DailyDirt: How Does Teaching Math Really Add Up?
from the urls-we-dig-up dept
Year after year, news reports state that the US has horrible test scores in math compared to other countries. This leads commenters to speculate on the dismal future of the US economy and to complain about the weaknesses of the entire US educational system. However, international tests have never correlated that well with the relative economic performance of a country, so it's hard to see how bad test scores would accurately predict future economic rankings. There are plenty of things to try to fix in the US education system, but perhaps we should be planning a longer term strategy (instead of trying to turn the ship every election year) and focus on the evidence of what produces good educational results (if we can even agree on what results we want).
- Teach for America has had its share of critics and supporters, debating the effectiveness of TFA teachers compared to traditional teachers, but it looks like students of TFA teachers score better on year-end math exams. This doesn't mean that TFA teachers are better trained at math education, though. The study that found this correlation also notes that TFA teachers themselves performed significantly better on a test of math knowledge than traditional teachers. [url]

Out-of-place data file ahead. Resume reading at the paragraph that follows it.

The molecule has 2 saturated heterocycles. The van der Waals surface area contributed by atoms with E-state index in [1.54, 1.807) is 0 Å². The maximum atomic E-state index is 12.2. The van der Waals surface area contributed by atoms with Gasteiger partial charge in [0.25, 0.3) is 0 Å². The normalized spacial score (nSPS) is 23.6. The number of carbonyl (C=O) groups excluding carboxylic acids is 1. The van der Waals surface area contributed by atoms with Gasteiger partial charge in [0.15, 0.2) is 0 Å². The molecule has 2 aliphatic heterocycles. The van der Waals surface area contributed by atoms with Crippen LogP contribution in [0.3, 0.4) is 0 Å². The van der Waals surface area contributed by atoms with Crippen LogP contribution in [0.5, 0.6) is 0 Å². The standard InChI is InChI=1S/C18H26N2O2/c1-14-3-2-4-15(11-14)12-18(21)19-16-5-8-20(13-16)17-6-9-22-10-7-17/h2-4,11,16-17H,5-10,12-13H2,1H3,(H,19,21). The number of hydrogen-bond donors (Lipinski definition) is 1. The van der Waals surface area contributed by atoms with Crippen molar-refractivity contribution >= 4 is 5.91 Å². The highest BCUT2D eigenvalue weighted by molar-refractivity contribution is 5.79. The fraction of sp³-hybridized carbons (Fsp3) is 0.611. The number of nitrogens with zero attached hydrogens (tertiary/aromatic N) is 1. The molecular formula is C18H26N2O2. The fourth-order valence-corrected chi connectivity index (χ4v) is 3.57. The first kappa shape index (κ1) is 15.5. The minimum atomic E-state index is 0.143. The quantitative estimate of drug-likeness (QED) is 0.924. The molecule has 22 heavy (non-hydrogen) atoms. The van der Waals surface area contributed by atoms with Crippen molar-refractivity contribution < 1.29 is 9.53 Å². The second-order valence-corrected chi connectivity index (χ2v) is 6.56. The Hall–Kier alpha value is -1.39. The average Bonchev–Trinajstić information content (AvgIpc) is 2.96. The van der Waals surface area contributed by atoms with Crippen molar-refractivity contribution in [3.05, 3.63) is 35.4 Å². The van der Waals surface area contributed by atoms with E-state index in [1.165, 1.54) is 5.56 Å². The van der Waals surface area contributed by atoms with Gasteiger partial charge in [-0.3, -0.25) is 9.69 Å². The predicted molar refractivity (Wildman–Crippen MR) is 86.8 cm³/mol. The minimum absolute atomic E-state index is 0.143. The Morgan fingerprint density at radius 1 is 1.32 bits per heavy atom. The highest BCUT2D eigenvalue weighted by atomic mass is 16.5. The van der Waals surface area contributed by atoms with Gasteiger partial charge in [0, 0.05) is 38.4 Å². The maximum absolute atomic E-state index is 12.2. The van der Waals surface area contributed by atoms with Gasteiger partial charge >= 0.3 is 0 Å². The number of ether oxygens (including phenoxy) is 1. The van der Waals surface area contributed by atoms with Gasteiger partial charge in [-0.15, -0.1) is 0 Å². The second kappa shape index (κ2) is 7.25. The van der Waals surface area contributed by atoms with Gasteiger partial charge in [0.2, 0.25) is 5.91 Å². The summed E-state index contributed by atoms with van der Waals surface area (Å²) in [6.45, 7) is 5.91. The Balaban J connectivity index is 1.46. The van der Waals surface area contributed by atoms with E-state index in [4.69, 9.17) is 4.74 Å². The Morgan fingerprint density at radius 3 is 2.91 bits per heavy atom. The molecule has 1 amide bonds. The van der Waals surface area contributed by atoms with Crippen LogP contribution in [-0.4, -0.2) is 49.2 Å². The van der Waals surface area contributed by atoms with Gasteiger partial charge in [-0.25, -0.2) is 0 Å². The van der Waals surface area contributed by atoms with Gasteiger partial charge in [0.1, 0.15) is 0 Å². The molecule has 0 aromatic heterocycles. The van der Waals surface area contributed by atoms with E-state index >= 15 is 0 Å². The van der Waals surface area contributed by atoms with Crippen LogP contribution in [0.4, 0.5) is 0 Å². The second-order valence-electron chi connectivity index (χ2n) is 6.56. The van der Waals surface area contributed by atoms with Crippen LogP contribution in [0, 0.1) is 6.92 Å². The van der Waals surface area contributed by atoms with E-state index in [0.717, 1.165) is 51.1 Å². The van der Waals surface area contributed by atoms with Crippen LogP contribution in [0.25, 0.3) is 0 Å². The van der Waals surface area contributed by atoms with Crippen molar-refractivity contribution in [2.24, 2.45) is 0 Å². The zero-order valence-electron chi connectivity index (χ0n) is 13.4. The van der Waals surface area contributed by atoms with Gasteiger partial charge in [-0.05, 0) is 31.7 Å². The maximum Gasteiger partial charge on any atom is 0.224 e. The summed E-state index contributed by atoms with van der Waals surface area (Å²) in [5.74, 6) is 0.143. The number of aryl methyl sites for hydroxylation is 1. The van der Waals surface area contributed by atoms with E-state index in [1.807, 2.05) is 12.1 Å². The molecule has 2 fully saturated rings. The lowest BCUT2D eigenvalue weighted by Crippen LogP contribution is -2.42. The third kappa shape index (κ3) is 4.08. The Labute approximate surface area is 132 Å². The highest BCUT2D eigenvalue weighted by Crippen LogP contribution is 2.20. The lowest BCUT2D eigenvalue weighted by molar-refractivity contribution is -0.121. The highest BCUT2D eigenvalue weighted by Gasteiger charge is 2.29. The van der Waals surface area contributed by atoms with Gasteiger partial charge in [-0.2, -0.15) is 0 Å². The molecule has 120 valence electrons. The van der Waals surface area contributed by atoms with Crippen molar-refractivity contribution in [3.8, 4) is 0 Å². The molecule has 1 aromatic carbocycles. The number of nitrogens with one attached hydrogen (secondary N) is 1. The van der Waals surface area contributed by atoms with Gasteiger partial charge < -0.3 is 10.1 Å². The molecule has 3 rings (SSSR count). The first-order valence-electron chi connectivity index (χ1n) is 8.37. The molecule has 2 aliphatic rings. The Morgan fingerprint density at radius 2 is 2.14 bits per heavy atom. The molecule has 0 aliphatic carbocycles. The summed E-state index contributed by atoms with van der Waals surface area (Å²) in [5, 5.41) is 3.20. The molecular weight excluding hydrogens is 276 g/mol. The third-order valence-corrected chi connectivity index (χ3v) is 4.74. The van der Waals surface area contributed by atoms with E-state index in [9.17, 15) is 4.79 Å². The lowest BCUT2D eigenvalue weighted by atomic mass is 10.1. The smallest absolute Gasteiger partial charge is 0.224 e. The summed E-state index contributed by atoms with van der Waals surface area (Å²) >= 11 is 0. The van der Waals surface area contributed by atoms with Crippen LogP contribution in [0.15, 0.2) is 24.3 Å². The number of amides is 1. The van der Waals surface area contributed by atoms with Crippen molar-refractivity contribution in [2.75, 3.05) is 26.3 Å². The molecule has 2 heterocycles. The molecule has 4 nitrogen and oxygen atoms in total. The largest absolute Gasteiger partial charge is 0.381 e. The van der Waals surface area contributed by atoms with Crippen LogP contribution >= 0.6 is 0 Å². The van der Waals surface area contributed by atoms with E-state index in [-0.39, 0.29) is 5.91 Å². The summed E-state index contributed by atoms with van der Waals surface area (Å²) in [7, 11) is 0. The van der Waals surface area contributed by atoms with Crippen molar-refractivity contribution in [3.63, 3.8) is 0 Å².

- Wannabe scientists may be encouraged to know that Harvard professor emeritus E. O. Wilson believes that many of the most successful scientists today are semiliterate in math. But if you're bad at math, you better be good at collaborating with people who *are* good at math. (This applies to non-scientists, too.) Also, this might not apply to the most successful scientists in the future. [url]
- Emphasizing hard work as the key to learning and mastering mathematic concepts may produce better results, rather than letting students believe they are not "math people" by nature. Ultimately, doing well on math tests is not the goal, and we may want to encourage the next generation of kids to believe that their math skills can be improved through persistence. [url]